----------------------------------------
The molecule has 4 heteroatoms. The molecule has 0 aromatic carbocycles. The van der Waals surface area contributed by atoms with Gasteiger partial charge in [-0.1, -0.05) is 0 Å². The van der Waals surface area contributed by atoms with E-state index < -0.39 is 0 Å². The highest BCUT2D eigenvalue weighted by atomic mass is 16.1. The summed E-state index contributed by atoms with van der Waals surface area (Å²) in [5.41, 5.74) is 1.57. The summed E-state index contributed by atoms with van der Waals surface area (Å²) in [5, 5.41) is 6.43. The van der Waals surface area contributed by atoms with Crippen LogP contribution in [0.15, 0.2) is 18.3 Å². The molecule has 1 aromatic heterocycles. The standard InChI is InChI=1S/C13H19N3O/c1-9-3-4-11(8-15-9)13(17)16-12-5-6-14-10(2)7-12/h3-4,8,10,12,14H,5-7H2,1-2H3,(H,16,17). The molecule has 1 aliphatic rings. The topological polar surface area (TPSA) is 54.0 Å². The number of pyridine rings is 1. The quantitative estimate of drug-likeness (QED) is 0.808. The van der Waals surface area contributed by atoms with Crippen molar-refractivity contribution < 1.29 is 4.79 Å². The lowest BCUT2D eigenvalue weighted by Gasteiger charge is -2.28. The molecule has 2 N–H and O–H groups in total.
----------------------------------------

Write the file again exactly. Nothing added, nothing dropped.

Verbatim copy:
The molecule has 4 heteroatoms. The molecule has 0 aromatic carbocycles. The van der Waals surface area contributed by atoms with Gasteiger partial charge in [-0.1, -0.05) is 0 Å². The van der Waals surface area contributed by atoms with E-state index < -0.39 is 0 Å². The highest BCUT2D eigenvalue weighted by atomic mass is 16.1. The summed E-state index contributed by atoms with van der Waals surface area (Å²) in [5.41, 5.74) is 1.57. The summed E-state index contributed by atoms with van der Waals surface area (Å²) in [5, 5.41) is 6.43. The van der Waals surface area contributed by atoms with Crippen LogP contribution in [0.15, 0.2) is 18.3 Å². The molecule has 1 aromatic heterocycles. The standard InChI is InChI=1S/C13H19N3O/c1-9-3-4-11(8-15-9)13(17)16-12-5-6-14-10(2)7-12/h3-4,8,10,12,14H,5-7H2,1-2H3,(H,16,17). The molecule has 1 aliphatic rings. The topological polar surface area (TPSA) is 54.0 Å². The number of pyridine rings is 1. The quantitative estimate of drug-likeness (QED) is 0.808. The van der Waals surface area contributed by atoms with Crippen molar-refractivity contribution < 1.29 is 4.79 Å². The lowest BCUT2D eigenvalue weighted by Gasteiger charge is -2.28. The molecule has 2 N–H and O–H groups in total.